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March 2, 2011

Columbia International School broadens its mission to create citizens for the 21st century

Creating an environment for learning


Staff writer

Aki Matsushima has been teaching Japanese at the Columbia International School in Tokorozawa, Saitama Prefecture, since March 2008, when she returned to Japan after studying in the United States for seven years.

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Elementary Program Aki Matsushima

Born in neighboring Tochigi Prefecture, Matsushima attended local public schools. Pen pals from many countries around the globe opened windows to the world for her. She enjoyed exchanging letters and came to think about studying abroad when she was a junior high school student.

"However, I had no confidence in being able to study abroad," she said. "So while I was looking for a place in Japan where I could learn English, I happened upon a magazine article on CIS."

Established in 1988, CIS provides a Western-style international education for all students from grades 1 through 12, based on the curriculum of the province of Ontario, Canada.

Barrie McCliggott, the principal of CIS since 2003, joined the school as a teacher in 1995.

"He was my teacher when I studied here," said a smiling Matsushima, who spent one year in the senior high school program.

Matsushima decided to enroll at CIS to brush up her English skills and further develop her learning skills so that she would be successful when she went abroad to study.

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Principal Barrie Mccliggott

McCliggott said, "In the beginning, CIS offered only a senior high school program that helped bridge the gap between the Asian and Japanese education systems, preparing students for studying abroad. The majority of our students were Japanese. Our mission today is to open the doors of opportunities and to provide avenues for all children living in Japan to study at universities in Western countries."

After one year at CIS, Matsushima passed an exam to attend a high school in Seattle and then attended universities in Arizona and Texas.

Now with the doors to the world open it took a while for her to discover that education was what she really wanted to study. She took a teacher-training course, gaining practical experience in an elementary school in Texas.

"It was not easy for me to teach native English-speaking children using my second language, but it gave me a sense of accomplishment," Matsushima said.

She obtained a teaching diploma, but getting a diploma and working in the U.S. were two different things.

"It was difficult to get a work visa at that time," Matsushima said.

She decided to return home and found a job at CIS through its website to teach Japanese at her alma mater.

All elementary students at CIS take one Japanese language class every day. The classes are conducted in Japanese, but some personal coaching in English is sometimes needed for returnees and other students, Matsushima said.

The majority of the students at CIS are born and raised in Japan, so it is important for them to learn Japanese as they live in the Japanese community, Matsushima said.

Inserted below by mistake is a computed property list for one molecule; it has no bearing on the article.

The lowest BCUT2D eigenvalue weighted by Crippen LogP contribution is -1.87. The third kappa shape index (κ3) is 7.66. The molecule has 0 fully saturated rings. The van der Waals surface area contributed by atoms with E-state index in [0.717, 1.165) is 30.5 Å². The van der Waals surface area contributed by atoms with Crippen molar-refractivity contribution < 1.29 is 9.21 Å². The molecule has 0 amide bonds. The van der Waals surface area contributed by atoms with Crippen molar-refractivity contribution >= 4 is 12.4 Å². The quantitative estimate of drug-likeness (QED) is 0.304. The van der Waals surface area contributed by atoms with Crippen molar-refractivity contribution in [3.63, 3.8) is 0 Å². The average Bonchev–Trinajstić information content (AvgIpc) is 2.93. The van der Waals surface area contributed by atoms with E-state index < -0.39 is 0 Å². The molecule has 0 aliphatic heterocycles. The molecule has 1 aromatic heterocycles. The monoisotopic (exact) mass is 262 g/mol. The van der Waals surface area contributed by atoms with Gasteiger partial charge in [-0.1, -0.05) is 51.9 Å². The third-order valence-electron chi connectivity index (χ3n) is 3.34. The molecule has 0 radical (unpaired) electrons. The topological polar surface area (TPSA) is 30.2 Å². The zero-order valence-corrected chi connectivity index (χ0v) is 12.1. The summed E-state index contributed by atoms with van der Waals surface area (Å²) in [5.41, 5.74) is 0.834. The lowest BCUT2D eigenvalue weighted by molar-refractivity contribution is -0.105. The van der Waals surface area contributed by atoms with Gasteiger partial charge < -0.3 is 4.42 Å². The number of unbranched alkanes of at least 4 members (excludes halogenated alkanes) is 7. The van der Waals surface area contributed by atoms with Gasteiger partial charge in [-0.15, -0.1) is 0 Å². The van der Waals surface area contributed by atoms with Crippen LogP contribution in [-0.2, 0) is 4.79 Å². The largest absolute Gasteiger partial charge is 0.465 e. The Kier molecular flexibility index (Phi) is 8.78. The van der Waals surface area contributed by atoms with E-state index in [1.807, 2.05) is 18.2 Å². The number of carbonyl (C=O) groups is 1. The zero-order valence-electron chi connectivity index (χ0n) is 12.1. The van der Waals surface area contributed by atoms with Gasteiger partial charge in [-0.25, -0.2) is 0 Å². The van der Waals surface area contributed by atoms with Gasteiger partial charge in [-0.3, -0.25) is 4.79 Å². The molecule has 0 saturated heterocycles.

Within the CIS curriculum, all other subjects are taught in English, including the history and geography of Canada and Japan.

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Educators: Aki Matsushima (left) teaches Japanese language at her alma mater the Columbia International School, where she was a pupil of Barrie McCliggott, the current principal.

"It is interesting to observe my foreign colleague's method of teaching the names of Japanese prefectures by singing them in a rhythm," Matsushima said. "My colleagues also occasionally ask me questions about Japan."

For McCliggott, as the enrollment, now 270 students, continues to grow, the mission of CIS has also broadened.

"Our student-centered approach develops global citizens fully prepared with the learning skills and international mind-sets required to live and to be successful in the 21st century, where people are comfortable living and working in many different countries," McCliggott said.

"The Japanese public education system is based on a compliance model in which the teacher is the source of knowledge. But in an environment where our knowledge base is increasing and changing so quickly, it is the development of learning skills that is important," McCliggott said. "In our school, I'm not giving you my knowledge. It's your learning that is most important. We are creating an atmosphere and environment where you can access knowledge and develop your learning skills. For this purpose, teachers need to be flexible and need to value the many different backgrounds and experiences of the students."

Matsushima's own background has helped her succeed at CIS.

"If I had stayed in the U.S., I might have gotten a job as a Japanese teacher for Japanese-American children," Matsushima said. "In this context, teaching Japanese in an international school in Japan was a possibility.

"True, it is different from teaching in English, which I dreamed about, but what is common is 'teaching.' The only difference is language," Matsushima said. "And I really feel that my experience as a student in the U.S. is deepened here in Japan."

For more information on CIS, visit the school's website:

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